AS YET, nobody knows for certain what the people's choice in East Timor is. But whatever that choice - whether autonomy within Indonesia or full independence - we hope Indonesia can prove to be truly helpful in guaranteeing a peaceful and orderly transition to a better East Timor. The moment of truth is near and there is no turning back. Should East Timor opt for independence, Indonesia should, for once, be able to accept reality and bow out with grace and dignity.
HAVING INSISTED on retaining responsibility for East Timor's security for the next few months at least, Indonesia just can't walk away from the problem when it suits its purposes. The success of Monday's ballot and the safety of the East Timorese are in the balance. So, too, is the credibility of a country which claims to have turned its back on the quasi- military dictatorship of the Suharto era. Indonesian troops must do the job they claim to have set out to do in East Timor.
The Japan Times
IT HAS become clear that moral pressure alone will not move the Indonesian government. The UN must be ready to provide peacekeepers after the results are announced - no matter which way they go. Habibie said he would not accept such a force, but the military has said that it would. That is a positive step, but we must be realistic: East Timor will not be a peaceful place. Peacekeepers will have to be peacemakers. That is the only way to deliver on the promise implicit in this week's vote.
Daytona Beach News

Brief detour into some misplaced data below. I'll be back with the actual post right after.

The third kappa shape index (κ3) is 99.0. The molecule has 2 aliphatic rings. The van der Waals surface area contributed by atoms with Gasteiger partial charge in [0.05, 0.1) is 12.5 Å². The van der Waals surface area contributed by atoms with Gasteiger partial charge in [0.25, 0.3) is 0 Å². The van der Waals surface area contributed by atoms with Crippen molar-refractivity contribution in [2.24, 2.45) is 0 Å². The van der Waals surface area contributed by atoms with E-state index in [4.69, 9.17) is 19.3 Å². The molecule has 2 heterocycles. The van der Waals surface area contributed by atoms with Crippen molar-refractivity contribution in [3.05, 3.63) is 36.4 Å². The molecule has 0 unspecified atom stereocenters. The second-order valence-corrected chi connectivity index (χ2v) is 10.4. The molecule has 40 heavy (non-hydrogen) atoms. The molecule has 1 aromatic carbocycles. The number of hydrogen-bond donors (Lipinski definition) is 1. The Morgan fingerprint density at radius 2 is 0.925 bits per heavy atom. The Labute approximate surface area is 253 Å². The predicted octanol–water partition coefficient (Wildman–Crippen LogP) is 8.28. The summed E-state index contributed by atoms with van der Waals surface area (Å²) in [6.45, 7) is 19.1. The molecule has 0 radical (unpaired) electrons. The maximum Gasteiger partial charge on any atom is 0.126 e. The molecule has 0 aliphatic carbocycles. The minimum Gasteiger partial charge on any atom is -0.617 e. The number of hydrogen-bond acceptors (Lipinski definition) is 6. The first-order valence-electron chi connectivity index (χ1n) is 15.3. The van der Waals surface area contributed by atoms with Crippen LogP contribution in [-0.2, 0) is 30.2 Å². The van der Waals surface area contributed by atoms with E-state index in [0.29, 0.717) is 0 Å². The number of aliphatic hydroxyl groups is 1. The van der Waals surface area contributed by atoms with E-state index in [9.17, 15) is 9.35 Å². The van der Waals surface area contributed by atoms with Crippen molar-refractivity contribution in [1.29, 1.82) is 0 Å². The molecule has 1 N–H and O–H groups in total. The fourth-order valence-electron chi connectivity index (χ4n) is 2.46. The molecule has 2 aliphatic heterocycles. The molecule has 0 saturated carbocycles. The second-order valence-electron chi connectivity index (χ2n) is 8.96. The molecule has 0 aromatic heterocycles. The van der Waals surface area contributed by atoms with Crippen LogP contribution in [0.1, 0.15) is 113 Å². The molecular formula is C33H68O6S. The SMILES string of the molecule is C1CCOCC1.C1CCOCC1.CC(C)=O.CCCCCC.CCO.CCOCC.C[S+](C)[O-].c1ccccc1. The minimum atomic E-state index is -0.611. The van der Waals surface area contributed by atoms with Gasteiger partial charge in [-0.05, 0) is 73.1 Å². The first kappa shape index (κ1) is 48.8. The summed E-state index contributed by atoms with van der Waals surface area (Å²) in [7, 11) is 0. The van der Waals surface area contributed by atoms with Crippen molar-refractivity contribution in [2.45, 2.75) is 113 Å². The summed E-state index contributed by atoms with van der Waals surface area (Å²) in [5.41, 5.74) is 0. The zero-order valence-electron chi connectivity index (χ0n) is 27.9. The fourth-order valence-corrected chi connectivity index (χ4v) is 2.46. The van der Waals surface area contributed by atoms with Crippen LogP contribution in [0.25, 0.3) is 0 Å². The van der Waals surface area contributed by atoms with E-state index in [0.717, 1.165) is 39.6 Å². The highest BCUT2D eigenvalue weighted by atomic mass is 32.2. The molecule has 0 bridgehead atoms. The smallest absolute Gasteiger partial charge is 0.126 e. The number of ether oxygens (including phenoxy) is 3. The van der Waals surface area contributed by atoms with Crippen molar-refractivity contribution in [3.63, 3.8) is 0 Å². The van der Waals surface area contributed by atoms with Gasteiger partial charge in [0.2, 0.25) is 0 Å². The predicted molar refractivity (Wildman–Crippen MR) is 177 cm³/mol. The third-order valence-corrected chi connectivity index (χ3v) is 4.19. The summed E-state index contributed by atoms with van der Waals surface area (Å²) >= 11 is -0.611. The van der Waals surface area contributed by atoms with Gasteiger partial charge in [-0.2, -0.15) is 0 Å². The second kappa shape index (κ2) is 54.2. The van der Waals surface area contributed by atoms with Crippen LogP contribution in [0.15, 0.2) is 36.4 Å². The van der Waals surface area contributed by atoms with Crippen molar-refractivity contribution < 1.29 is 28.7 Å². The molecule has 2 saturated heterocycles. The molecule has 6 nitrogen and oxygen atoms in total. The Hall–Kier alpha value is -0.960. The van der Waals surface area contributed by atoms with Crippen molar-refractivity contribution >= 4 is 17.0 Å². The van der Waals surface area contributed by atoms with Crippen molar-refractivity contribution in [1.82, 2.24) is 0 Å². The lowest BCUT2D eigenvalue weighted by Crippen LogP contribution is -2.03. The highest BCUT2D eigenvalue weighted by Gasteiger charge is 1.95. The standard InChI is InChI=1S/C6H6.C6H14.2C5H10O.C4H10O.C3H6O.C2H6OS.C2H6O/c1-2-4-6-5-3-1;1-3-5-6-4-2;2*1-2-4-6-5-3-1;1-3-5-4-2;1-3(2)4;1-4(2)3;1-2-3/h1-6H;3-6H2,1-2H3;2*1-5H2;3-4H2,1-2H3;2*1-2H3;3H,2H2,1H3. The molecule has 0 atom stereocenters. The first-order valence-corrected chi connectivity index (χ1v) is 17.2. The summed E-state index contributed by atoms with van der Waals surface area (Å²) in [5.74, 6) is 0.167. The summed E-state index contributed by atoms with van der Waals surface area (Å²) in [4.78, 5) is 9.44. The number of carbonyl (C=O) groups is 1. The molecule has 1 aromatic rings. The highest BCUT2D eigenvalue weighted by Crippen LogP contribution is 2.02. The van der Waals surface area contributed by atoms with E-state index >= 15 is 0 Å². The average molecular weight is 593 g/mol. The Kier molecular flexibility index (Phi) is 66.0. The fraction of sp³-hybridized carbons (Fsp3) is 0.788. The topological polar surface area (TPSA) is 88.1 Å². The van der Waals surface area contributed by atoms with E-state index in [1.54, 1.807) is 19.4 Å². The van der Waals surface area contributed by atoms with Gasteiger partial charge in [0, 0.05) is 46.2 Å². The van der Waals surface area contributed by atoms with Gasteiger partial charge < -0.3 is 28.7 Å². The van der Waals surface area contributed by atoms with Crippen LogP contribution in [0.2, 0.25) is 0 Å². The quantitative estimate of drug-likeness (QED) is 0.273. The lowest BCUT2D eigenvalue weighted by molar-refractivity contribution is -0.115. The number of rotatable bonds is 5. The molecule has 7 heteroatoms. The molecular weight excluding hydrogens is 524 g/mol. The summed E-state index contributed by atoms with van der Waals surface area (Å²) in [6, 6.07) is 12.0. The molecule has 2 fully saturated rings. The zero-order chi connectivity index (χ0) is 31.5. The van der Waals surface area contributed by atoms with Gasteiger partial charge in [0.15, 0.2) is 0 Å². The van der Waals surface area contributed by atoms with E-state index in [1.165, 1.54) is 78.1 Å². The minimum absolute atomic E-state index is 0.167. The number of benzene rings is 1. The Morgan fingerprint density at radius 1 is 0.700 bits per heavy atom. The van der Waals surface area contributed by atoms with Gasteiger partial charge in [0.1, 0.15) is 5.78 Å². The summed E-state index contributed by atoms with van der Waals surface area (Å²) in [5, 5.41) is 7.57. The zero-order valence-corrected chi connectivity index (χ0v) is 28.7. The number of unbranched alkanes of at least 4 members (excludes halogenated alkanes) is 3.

DURING THIS delicate transition a heavy responsibility falls on Indonesian President BJ Habibie to rein in the militias. President Clinton already has made this point to Habibie and now he is joined by others who can bring additional pressure when Asian and Pacific leaders gather in a few days in New Zealand. The US should not hesitate to use its big stick - a veto over international loans to Indonesia - should Habibie fail to keep the militias at bay. The democratic voice of the East Timorese should be allowed to prevail and prosper.
THE VOTES of many East Timorese have literally been paid for in the blood of their brothers and sisters. The simple act of voting meant drawing on their deepest reserves of courage. Their reward might be the creation of the world's newest nation.
EAST TIMOR has oil and gas resources. It also has the will of a people who had the courage to vote in spite of intimidation. Left in peace, they may achieve the near-impossible. But in the crucial coming weeks the United Nations must use all its power to provide the protection they are certain to need.
Diario de Noticias
PORTUGAL WAS right to support East Timor for all these years, but our aid was minimal given the scale of the Timorese struggle. The referendum is a great moment; it shows the capacity in man for forgiveness. The Portuguese can now forgive ourselves for what part we played in Timorese history... when we abandoned the island. But there is uncertainty ahead and Portugal must continue to support East Timor in its struggle. (Francisco Azevedo e Silva)
BEFORE THE poll, the performance of the Indonesian military and police in meeting their responsibility for maintaining law and order was seriously deficient, and improved only after severe international criticism. After the poll, Indonesia's responsibility for keeping the peace remains. If, as seems likely, the vote is for independence, the responsibility on Indonesia will be even greater.
Hong Kong Standard
THE RESULTS of the voting are expected in a few days. There is widespread expectation, even among UN observers, that a massive vote for independence is in the offing. This being the case, it would be in everybody's interests for the UN to begin the groundwork for a peace-keeping force. There is not much time left as the force would need to be in place before the Indonesian military withdraws, otherwise there will be a bloodbath - not necessarily caused by the pro-Indonesia militia.Reuse content